I fully believe Apple is working on glasses and most of these advancements are aimed at that. While true about Apple immediately have the largest AR platform I don’t think, currently, that really means anything. Has there been anyone ever that was excited enough about ARKit that it compelled them to upgrade their phone? I doubt it. However, I personally know several people who have upgraded due to camera enhancements.
    I think you should first read:  https://appleinsider.com/articles/20/05/23/how-tim-cooks-augmented-reality-vision-paid-off-for-apple
    because that seems to answer your questions. 
    fastasleeplolliverwatto_cobra
  • Reply 4 of 13
    Does this recently-announced Android ability to measure AR depth with a single camera and no other tech signal that superior software enablements are allowing them to catch up to Apple in the field without resorting to more sophisticated and expensive tools? I have no idea how fast the Android method works, and what is the relative level of its precision. What say DED, or anyone else who knows more than me. 

    https://www.androidheadlines.com/2020/06/google-arcore-depth-api-single-camera-ar-public-launch.html
  • Reply 5 of 13
    Dan_DilgerDan_Dilger Posts: 1,583member
    Does this recently-announced Android ability to measure AR depth with a single camera and no other tech signal that superior software enablements are allowing them to catch up to Apple in the field without resorting to more sophisticated and expensive tools? I have no idea how fast the Android method works, and what is the relative level of its precision. What say DED, or anyone else who knows more than me. 

    https://www.androidheadlines.com/2020/06/google-arcore-depth-api-single-camera-ar-public-launch.html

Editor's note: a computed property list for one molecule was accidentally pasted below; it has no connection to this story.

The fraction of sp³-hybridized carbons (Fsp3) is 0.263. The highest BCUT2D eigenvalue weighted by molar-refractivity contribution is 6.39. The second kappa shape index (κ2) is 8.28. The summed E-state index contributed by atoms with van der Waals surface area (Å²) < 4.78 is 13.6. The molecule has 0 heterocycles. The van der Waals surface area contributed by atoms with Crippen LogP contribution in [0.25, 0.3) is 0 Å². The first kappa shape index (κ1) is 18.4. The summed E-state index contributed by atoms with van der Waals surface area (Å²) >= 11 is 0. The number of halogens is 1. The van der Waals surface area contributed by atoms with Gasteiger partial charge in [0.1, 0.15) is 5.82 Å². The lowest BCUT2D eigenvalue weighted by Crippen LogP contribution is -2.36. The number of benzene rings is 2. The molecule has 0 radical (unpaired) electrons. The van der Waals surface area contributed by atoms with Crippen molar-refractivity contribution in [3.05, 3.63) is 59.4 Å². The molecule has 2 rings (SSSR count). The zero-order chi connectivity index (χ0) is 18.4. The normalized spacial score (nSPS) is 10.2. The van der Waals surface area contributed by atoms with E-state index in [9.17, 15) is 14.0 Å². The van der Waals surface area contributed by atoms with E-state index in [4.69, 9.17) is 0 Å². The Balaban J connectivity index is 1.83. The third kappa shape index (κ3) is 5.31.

Google has delivered its own version of a variety of Apple's APIs, from CarPlay to Apple Pay to wearables support. It also has debuted a variety of its own clever ideas, which Apple has copied (like App Clips, Look Around, and Visual location). But think about the commercial relevance of Google Play and apps development. Sure there may be some simple AR experiences that use non-LiDAR/TrueDepth depth to deliver free promotional ad/demo/branding stuff like Snapchat filters, but there's no real commercial force driving apps on cheap commodity phones. The installed base of Samsung phones with ToF is negligible. So it's hard to imagine how Google will retain its interest in AR long enough to matter. It already threw in the towel on VR, after all that Cardboard went nowhere. 
    gatorguyfastasleeplolliverdaveedvdvRayz2016watto_cobra
  • Reply 6 of 13
    macplusplusmacplusplus Posts: 2,091member

    At WWDC20, Apple outlined futuristic new features coming to ARKit 4. Previous releases of the company's augmented reality platform first enabled basic 3D graphics to appear fixed in place in the video stream from an iOS 11 camera using Visual Inertial Odometry. This let a user explore a virtual object from all sides or play an interactive game fixed via AR onto a table surface. 
    Aside from some cool demos and the one that allows people to explore Apple Park I have yet to see anything worthwhile come out of this. Are there a bunch of interactive ARKit games on the App Store that I’m missing? Also, what’s the point? How is playing a game that looks like it’s on my table better than playing that game regularly on my phone? I’d have to try it to find out but haven’t actually seen any games that do it.